Obama, Romney On Higher Ed Help: Dueling Visions

Gan Golan holds a ball and chain representing his college loan debt during at a Occupy DC event last year. i i

Gan Golan holds a ball and chain representing his college loan debt during at a Occupy DC event last year. Jacquelyn Martin/AP hide caption

itoggle caption Jacquelyn Martin/AP
Gan Golan holds a ball and chain representing his college loan debt during at a Occupy DC event last year.

Gan Golan holds a ball and chain representing his college loan debt during at a Occupy DC event last year.

Jacquelyn Martin/AP

Many Americans today feel like they've lost or are losing their shot at a college education because paying for it often seems out of reach. So how big of an issue is this in the presidential campaign?

Here's what President Obama has done to help families pay for college: He negotiated a deal with Congress this summer that kept the interest rate on government-backed Stafford loans from doubling for 7.5 million students.

Obama's income-based repayment plan will eventually cap students' loan payments at 10 percent of discretionary monthly income. He also poured billions of dollars more into federal aid for low-income students.

"I want to make college more affordable for every young person who has the initiative and drive to go and make sure they're not burdened by thousands of dollars worth of debt," Obama said.

What Obama's policies have had no impact on is the most vexing problem of all: the rise in the cost of college.

"Because while [Obama] pushes more aid out the door, tuition just goes up and up and up. In fact, some people argue on the right that the federal support actually induces increases in tuition," says Sandy Kress, a former education adviser to President George W. Bush.

Kress says college costs have gone up and squeezed the middle class so much "that whatever advantage Obama might have in this area I think is mitigated at least if not nullified."

And that, Kress says, could give Mitt Romney's proposals for higher education a boost among voters.

"I'm not going to promise all sorts of free stuff that I know you're going to end up paying for. What I want to do is give you a great job so you'll be able to pay it back yourself," the GOP presidential nominee said.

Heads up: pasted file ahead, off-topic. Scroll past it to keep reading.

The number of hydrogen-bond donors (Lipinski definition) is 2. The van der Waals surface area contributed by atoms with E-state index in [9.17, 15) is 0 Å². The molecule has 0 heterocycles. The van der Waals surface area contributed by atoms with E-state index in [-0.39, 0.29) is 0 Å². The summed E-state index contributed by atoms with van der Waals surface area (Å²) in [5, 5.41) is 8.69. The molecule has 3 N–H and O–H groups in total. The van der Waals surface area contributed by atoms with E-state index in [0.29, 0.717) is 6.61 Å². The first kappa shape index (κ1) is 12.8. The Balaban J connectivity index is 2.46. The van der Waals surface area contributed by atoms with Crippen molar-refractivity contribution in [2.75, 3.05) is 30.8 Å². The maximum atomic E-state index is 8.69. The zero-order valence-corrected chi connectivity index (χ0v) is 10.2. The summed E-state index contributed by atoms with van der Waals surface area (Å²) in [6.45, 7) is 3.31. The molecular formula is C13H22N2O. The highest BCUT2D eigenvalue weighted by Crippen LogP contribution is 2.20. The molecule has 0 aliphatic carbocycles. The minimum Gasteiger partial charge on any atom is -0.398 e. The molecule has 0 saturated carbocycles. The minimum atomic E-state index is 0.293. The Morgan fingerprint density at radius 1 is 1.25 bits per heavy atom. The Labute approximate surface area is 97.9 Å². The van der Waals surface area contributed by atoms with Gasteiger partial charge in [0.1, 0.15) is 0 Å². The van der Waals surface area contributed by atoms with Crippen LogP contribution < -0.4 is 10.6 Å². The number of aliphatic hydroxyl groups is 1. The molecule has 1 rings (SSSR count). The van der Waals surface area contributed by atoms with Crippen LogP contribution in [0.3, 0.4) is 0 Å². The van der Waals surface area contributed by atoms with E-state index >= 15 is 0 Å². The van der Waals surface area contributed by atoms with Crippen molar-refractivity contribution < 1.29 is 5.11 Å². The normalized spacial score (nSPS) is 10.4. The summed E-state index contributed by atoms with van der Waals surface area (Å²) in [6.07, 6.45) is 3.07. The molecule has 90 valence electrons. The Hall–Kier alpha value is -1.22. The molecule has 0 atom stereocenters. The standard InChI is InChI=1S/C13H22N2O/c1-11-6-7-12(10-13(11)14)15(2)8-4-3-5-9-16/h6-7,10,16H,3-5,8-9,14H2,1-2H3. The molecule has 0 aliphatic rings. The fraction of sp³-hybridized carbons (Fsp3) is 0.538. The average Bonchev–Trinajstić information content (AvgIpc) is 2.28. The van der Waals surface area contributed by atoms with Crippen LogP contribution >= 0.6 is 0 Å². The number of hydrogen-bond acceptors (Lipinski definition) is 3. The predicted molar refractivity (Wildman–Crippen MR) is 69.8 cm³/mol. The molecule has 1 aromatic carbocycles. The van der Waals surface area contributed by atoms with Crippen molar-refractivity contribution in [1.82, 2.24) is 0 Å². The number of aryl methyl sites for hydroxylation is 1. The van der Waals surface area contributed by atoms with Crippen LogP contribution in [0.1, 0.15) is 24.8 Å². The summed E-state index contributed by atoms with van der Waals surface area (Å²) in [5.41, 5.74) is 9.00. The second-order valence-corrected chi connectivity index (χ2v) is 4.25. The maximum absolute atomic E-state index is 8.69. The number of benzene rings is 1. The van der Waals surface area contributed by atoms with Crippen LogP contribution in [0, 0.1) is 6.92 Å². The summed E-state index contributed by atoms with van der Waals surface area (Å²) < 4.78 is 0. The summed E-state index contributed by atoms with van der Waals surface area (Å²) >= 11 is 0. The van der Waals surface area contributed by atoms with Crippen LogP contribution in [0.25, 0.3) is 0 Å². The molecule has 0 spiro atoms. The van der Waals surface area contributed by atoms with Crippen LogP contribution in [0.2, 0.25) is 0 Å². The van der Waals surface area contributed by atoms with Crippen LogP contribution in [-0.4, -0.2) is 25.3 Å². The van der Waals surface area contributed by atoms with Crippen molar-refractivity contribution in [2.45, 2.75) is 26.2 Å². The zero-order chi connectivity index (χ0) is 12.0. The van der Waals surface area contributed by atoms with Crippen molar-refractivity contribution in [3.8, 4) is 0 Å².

Romney has no plans to increase federal spending on higher education and was roundly criticized for telling college students at one point to simply borrow more money from their parents. He says he won't cut aid for low-income students. Instead, he will "refocus" need-based aid — namely Pell grants, which provide up to $5,500 a year to low-income students.

"Some people who are getting [Pell grants] now won't get it in the future. That's what refocusing means to me," says Bob Shireman, who helped design many of the Obama administration's higher education policies.

Shireman says Romney's goal is to reduce the number of people on Pell grants by raising the eligibility requirements. Although there's no specific mention of this in Romney's campaign literature, his running mate, Paul Ryan, is calling for a 20 percent reduction in domestic spending, including education.

Shireman says Ryan and Romney would slash the tax benefits middle-class families rely on to pay for college.

"That points to the American Opportunity Tax Credit that 9 million families receive because they're paying tuition," he says.

Romney also wants to reverse the administration's decision to kick private lenders and banks out of the federal student loan program — or what the Romney campaign calls Obama's "nationalization" of student loans.

"That is just not accurate," says Neal McCluskey of the libertarian Cato Institute. He's no fan of the administration's higher education policies, but he says Obama did not nationalize the student loan program. Under the old policy that Romney wants to restore, banks would issue federally subsidized loans, and if a student defaulted, banks "would get all their money back plus a profit," McCluskey says. "That was nationalized student lending."

McCluskey and Shireman agree that under both Obama and Romney, taxpayers are left holding the bag. McCluskey says Obama is not going to reign in college costs or student aid. And on that score, even Romney's proposals are suspect.

"You gotta know which Mitt Romney you're talking to, so all I can say is I don't really feel secure that if he were elected he would necessarily act on what sounds like a promise to either freeze or reduce student aid," he says.

So the choice between Obama and Romney boils down to this: Either the government spends more to help families pay for college or it spends less to save taxpayers money.

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